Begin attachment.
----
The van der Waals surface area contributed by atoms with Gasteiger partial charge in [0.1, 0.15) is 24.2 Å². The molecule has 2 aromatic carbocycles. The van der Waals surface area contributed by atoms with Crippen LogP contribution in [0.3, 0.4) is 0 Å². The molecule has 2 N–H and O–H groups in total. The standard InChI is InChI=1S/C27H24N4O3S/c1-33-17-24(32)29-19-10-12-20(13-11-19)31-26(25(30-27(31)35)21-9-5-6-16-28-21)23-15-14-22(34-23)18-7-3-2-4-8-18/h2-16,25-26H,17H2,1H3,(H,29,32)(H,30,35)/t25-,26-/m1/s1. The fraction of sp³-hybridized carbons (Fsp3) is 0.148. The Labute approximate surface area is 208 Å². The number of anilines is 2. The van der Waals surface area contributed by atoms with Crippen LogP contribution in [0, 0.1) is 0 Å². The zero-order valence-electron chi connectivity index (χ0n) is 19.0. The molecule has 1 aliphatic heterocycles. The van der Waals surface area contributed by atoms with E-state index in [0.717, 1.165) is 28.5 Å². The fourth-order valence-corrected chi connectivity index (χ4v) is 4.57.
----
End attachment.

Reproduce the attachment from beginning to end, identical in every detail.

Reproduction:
The van der Waals surface area contributed by atoms with Gasteiger partial charge in [0.1, 0.15) is 24.2 Å². The molecule has 2 aromatic carbocycles. The van der Waals surface area contributed by atoms with Crippen LogP contribution in [0.3, 0.4) is 0 Å². The molecule has 2 N–H and O–H groups in total. The standard InChI is InChI=1S/C27H24N4O3S/c1-33-17-24(32)29-19-10-12-20(13-11-19)31-26(25(30-27(31)35)21-9-5-6-16-28-21)23-15-14-22(34-23)18-7-3-2-4-8-18/h2-16,25-26H,17H2,1H3,(H,29,32)(H,30,35)/t25-,26-/m1/s1. The fraction of sp³-hybridized carbons (Fsp3) is 0.148. The Labute approximate surface area is 208 Å². The number of anilines is 2. The van der Waals surface area contributed by atoms with Crippen LogP contribution in [0, 0.1) is 0 Å². The zero-order valence-electron chi connectivity index (χ0n) is 19.0. The molecule has 1 aliphatic heterocycles. The van der Waals surface area contributed by atoms with E-state index in [0.717, 1.165) is 28.5 Å². The fourth-order valence-corrected chi connectivity index (χ4v) is 4.57.